The village of Three Pines in Quebec, close to the Vermont border, often seems lost in time. Even with an occasional murder investigated by Inspector Armand Gamache and his team from the Quebec Surete in Montreal, the basic fabric of life remains intact.
The bistro, with its wonderful food, is the center of communal life. The used bookstore is filled with good books, advice, and the large presence of its owner, former psychologist Myrna Landers. The artists Peter and Clara Morrow continue to produce wonderful art, and Clara is anticipating her first major show. The eccentric and often vulgar poet Ruth Zardo maintains her policy of offending everyone while she dresses her duck Rosa in sweaters and coats.
Yes, murders happen, but the fabric of life in Three Pines continues.
But not this time. Not in the fifth of the Inspector Gamache mystery novels by Canadian writer Louise Penny, The Brutal Telling. This time, the world of Three Pines will be upended.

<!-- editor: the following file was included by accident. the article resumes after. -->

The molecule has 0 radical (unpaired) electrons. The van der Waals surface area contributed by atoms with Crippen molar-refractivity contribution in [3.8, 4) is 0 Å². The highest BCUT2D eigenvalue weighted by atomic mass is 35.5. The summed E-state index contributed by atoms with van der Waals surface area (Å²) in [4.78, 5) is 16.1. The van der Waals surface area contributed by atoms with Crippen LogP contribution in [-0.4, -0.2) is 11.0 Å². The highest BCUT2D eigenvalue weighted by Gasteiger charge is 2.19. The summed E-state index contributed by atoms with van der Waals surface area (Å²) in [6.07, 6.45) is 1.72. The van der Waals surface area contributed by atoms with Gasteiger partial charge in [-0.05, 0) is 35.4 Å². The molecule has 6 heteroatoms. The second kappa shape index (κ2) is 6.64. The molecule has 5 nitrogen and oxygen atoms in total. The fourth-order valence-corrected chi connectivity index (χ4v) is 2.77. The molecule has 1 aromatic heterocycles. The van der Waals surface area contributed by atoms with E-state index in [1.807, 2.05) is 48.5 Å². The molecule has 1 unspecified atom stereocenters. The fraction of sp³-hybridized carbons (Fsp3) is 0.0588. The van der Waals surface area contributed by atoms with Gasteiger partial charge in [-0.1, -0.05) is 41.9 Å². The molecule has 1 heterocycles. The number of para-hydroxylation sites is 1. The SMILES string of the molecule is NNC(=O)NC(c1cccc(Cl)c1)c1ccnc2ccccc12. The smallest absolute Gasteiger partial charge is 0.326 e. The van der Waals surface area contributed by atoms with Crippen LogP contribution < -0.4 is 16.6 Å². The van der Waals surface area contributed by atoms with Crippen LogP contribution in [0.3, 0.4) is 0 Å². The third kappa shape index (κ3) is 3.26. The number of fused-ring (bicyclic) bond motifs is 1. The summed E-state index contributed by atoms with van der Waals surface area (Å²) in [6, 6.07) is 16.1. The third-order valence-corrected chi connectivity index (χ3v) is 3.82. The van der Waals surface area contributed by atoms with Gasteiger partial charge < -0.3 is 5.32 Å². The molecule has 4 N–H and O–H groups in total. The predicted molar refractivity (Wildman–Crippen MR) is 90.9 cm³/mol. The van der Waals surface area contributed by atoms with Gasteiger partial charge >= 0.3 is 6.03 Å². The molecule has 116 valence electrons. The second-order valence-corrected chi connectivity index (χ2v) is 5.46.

A body is found early one morning in the bistro. It appears to be an elderly man who’s had his head bashed in. But there’s no blood, indicating the man was killed elsewhere.
What the reader knows from the beginning is that Olivier Brule, the owner of the bistro, knows the murdered man’s identity, and has been visiting him at the man’s cabin deep in the nearby woods.
The mystery of the man’s identity is compounded when the cabin is eventually discovered. Inside the cabin are priceless antiques, signed first editions of books, artifacts that went missing during World War II, and other treasures. Among all of these are small, exquisitely carved pieces of redwood, found only in British Columbia.
Solving this mystery will indeed change Three Pines and the lives of the people who live there.
A Brutal Telling is the fifth mystery in Penny’s Inspector Gamache series. The amazing thing is that, despite many of the same characters and same setting, each story is new, fresh, and different. And so far in the series, the stories are becoming better, more nuanced, and deeper. This story at times threatens to break out from the mystery genre and become serious literary fiction.
Now I can’t wait to read the next in the series.